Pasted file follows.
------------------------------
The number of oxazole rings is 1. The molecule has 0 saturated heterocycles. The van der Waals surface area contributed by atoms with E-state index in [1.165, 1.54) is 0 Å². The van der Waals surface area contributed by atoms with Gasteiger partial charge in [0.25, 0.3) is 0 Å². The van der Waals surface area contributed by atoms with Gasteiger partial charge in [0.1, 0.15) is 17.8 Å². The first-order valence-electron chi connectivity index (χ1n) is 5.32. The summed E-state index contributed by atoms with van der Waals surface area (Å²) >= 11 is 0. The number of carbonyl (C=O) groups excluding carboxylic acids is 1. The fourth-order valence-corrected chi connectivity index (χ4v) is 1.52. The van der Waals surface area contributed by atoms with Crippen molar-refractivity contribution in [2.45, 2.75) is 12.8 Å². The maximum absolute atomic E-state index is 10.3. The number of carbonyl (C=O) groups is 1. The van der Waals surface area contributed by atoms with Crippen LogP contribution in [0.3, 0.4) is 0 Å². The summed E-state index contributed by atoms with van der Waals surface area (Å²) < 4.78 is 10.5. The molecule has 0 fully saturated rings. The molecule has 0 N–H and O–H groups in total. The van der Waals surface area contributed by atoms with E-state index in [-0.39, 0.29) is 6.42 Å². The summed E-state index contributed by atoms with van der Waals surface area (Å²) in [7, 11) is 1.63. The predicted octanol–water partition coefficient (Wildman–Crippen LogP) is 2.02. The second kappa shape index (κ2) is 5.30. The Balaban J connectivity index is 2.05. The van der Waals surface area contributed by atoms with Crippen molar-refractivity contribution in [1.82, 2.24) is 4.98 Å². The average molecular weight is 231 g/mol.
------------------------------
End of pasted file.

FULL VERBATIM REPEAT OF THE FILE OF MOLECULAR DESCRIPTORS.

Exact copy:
The number of oxazole rings is 1. The molecule has 0 saturated heterocycles. The van der Waals surface area contributed by atoms with E-state index in [1.165, 1.54) is 0 Å². The van der Waals surface area contributed by atoms with Gasteiger partial charge in [0.25, 0.3) is 0 Å². The van der Waals surface area contributed by atoms with Gasteiger partial charge in [0.1, 0.15) is 17.8 Å². The first-order valence-electron chi connectivity index (χ1n) is 5.32. The summed E-state index contributed by atoms with van der Waals surface area (Å²) >= 11 is 0. The number of carbonyl (C=O) groups excluding carboxylic acids is 1. The fourth-order valence-corrected chi connectivity index (χ4v) is 1.52. The van der Waals surface area contributed by atoms with Crippen molar-refractivity contribution in [2.45, 2.75) is 12.8 Å². The maximum absolute atomic E-state index is 10.3. The number of carbonyl (C=O) groups is 1. The van der Waals surface area contributed by atoms with Crippen LogP contribution in [0.3, 0.4) is 0 Å². The summed E-state index contributed by atoms with van der Waals surface area (Å²) < 4.78 is 10.5. The molecule has 0 fully saturated rings. The molecule has 0 N–H and O–H groups in total. The van der Waals surface area contributed by atoms with E-state index in [-0.39, 0.29) is 6.42 Å². The summed E-state index contributed by atoms with van der Waals surface area (Å²) in [7, 11) is 1.63. The predicted octanol–water partition coefficient (Wildman–Crippen LogP) is 2.02. The second kappa shape index (κ2) is 5.30. The Balaban J connectivity index is 2.05. The van der Waals surface area contributed by atoms with Crippen molar-refractivity contribution in [1.82, 2.24) is 4.98 Å². The average molecular weight is 231 g/mol.